Chris Moore: What's wrong with Chinese art?
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[楼主] art-pa-pa 2009-12-10 17:01:54

source: Saatchin Online Magazine & TV
Author: Chris Moore

Know when a loaded question is pointed at you. The first warning signal is the parentheses - what is being questioned here? China receives a lot of criticism, some deserved, some misplaced, some simply wrong. Similarly, Chinese art is often cast as superficial, clichéd, repetitive, over-hyped and over-priced. But is it?

1. Prejudice

Arthur Solway, director of James Cohan Shanghai, notes that the main problem of Chinese art is the perception of Chinese art. The highly conflicted notion of a unitary 'Chinese Art' exists in the mind rather than on canvases, pedestals or DVDs. Outside of China, everyone's an expert on it, meaning they can vaguely recollect a grinning face (Yue Min Jun) or perhaps a baby with a red line (Zhang Xiao Gang). Actually, Chinese art is actually a little more complicated and diverse than that. And just because you might have misgivings about the government, is no reason to project them onto the art. After all, do you do that with American or Iranian art?

2. Public Galleries

Notwithstanding the desire of many artists to remain beyond the reach of state patronage, professional public galleries and museums are essential to any healthy art sector. Building a collection for the public good, including for reasons of historical and cultural patrimony, is a fundamental characteristic of all highly developed art sectors, including in the West and parts of the Middle East and Asia (Japan and Korea, for instance). Obviously this is undermined when public galleries, such as the Shanghai Museum of Art, demand payment for third parties mounting exhibitions rather than supporting an independent and rigorous curatorial team within the museum itself. The best of the private-public museums in China, such as Zendai MoMA in Shanghai and Today Art Museum in Beijing, are not without their faults but they still manage to regularly present excellent shows - Yang Fudong's 'Dawn Mist Separation' at Zendai earlier this year was sensational. On the other hand, that the Hong Kong government recently passed-up the opportunity to create a contemporary art museum in the old po:ice headquarters in favour of, astonishingly, yet another shopping centre, is both disgraceful and embarrassing.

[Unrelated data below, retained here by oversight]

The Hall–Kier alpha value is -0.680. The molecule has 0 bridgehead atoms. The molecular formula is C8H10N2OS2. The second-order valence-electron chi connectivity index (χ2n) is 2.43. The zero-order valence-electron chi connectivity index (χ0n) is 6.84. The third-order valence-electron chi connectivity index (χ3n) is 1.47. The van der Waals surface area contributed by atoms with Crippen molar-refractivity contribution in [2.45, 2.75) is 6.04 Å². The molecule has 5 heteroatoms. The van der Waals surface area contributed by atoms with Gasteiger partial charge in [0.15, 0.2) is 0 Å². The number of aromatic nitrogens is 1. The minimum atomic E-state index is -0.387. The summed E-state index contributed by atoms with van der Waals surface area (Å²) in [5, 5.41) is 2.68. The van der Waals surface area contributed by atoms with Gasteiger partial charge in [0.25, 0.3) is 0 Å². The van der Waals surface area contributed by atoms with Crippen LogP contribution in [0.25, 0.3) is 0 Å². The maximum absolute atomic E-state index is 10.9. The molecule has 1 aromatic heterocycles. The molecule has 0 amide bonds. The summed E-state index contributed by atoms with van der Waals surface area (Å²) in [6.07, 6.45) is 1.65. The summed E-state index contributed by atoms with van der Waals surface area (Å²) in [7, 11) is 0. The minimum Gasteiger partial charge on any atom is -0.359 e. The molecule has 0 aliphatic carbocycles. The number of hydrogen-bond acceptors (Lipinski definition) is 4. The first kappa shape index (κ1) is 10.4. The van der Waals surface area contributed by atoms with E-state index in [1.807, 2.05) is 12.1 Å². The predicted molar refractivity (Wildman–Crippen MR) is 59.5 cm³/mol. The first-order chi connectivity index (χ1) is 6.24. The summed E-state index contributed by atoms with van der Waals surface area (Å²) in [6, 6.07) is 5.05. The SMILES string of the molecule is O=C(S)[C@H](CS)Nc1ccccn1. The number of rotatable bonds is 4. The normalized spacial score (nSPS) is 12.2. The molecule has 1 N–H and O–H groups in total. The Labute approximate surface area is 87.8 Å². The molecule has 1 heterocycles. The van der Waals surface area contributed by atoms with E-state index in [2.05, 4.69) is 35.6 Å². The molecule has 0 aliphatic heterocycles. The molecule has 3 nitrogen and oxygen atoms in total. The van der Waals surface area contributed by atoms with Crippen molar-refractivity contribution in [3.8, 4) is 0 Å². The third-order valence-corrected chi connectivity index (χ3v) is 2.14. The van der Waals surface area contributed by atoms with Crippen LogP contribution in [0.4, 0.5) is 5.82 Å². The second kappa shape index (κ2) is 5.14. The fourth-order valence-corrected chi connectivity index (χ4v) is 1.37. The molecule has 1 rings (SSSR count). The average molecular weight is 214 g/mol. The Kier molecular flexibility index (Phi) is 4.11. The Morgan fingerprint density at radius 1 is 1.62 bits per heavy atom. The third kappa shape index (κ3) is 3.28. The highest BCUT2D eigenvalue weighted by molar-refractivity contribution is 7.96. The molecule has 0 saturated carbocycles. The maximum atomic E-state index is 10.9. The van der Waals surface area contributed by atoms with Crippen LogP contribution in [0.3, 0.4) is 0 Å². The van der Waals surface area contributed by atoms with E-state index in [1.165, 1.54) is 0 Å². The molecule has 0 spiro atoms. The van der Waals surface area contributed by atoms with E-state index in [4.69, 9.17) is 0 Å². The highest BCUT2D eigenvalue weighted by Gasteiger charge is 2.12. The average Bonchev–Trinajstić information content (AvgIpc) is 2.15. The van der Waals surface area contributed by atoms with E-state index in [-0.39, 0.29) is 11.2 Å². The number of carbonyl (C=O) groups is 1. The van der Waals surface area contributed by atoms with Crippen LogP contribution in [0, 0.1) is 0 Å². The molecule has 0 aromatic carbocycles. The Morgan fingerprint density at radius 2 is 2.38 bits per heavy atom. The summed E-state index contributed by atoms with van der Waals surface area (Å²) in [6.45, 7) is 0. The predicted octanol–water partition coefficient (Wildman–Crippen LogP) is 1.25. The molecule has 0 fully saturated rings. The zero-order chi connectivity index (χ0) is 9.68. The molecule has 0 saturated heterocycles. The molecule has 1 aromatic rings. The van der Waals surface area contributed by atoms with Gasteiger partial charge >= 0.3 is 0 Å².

to read the end of the article please click here: Saatchi online

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